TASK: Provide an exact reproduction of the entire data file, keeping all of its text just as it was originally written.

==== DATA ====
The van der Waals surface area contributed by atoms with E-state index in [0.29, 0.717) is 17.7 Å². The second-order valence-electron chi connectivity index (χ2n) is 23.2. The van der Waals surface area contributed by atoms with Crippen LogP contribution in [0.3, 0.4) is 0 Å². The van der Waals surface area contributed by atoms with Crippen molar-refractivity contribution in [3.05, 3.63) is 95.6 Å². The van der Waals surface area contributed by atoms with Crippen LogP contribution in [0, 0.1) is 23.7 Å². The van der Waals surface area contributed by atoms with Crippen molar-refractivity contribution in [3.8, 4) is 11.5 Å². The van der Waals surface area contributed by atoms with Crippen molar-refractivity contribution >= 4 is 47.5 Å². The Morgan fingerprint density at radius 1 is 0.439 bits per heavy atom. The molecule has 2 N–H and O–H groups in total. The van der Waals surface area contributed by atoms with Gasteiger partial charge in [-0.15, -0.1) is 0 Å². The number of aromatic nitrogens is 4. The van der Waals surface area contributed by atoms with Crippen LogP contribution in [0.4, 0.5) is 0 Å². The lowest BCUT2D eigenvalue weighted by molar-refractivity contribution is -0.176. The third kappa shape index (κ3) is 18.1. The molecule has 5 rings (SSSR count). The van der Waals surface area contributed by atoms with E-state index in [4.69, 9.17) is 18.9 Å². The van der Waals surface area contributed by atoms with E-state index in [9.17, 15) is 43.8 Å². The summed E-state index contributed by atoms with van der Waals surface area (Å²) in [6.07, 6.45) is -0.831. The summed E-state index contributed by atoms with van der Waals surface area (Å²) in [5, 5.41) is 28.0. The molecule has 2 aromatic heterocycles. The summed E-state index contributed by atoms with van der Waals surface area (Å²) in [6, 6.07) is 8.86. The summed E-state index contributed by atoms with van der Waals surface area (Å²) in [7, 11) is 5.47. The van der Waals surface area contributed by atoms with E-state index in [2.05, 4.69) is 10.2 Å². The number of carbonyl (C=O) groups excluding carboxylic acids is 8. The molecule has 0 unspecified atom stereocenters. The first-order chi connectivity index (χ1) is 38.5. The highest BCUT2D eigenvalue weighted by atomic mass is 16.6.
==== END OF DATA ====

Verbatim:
The van der Waals surface area contributed by atoms with E-state index in [0.29, 0.717) is 17.7 Å². The second-order valence-electron chi connectivity index (χ2n) is 23.2. The van der Waals surface area contributed by atoms with Crippen LogP contribution in [0.3, 0.4) is 0 Å². The van der Waals surface area contributed by atoms with Crippen molar-refractivity contribution in [3.05, 3.63) is 95.6 Å². The van der Waals surface area contributed by atoms with Crippen LogP contribution in [0, 0.1) is 23.7 Å². The van der Waals surface area contributed by atoms with Crippen molar-refractivity contribution in [3.8, 4) is 11.5 Å². The van der Waals surface area contributed by atoms with Crippen molar-refractivity contribution >= 4 is 47.5 Å². The Morgan fingerprint density at radius 1 is 0.439 bits per heavy atom. The molecule has 2 N–H and O–H groups in total. The van der Waals surface area contributed by atoms with Gasteiger partial charge in [-0.15, -0.1) is 0 Å². The number of aromatic nitrogens is 4. The van der Waals surface area contributed by atoms with Crippen LogP contribution in [0.4, 0.5) is 0 Å². The lowest BCUT2D eigenvalue weighted by molar-refractivity contribution is -0.176. The third kappa shape index (κ3) is 18.1. The molecule has 5 rings (SSSR count). The van der Waals surface area contributed by atoms with E-state index in [4.69, 9.17) is 18.9 Å². The van der Waals surface area contributed by atoms with E-state index in [9.17, 15) is 43.8 Å². The summed E-state index contributed by atoms with van der Waals surface area (Å²) in [6.07, 6.45) is -0.831. The summed E-state index contributed by atoms with van der Waals surface area (Å²) in [5, 5.41) is 28.0. The molecule has 2 aromatic heterocycles. The summed E-state index contributed by atoms with van der Waals surface area (Å²) in [6, 6.07) is 8.86. The summed E-state index contributed by atoms with van der Waals surface area (Å²) in [7, 11) is 5.47. The van der Waals surface area contributed by atoms with E-state index in [2.05, 4.69) is 10.2 Å². The number of carbonyl (C=O) groups excluding carboxylic acids is 8. The molecule has 0 unspecified atom stereocenters. The first-order chi connectivity index (χ1) is 38.5. The highest BCUT2D eigenvalue weighted by atomic mass is 16.6.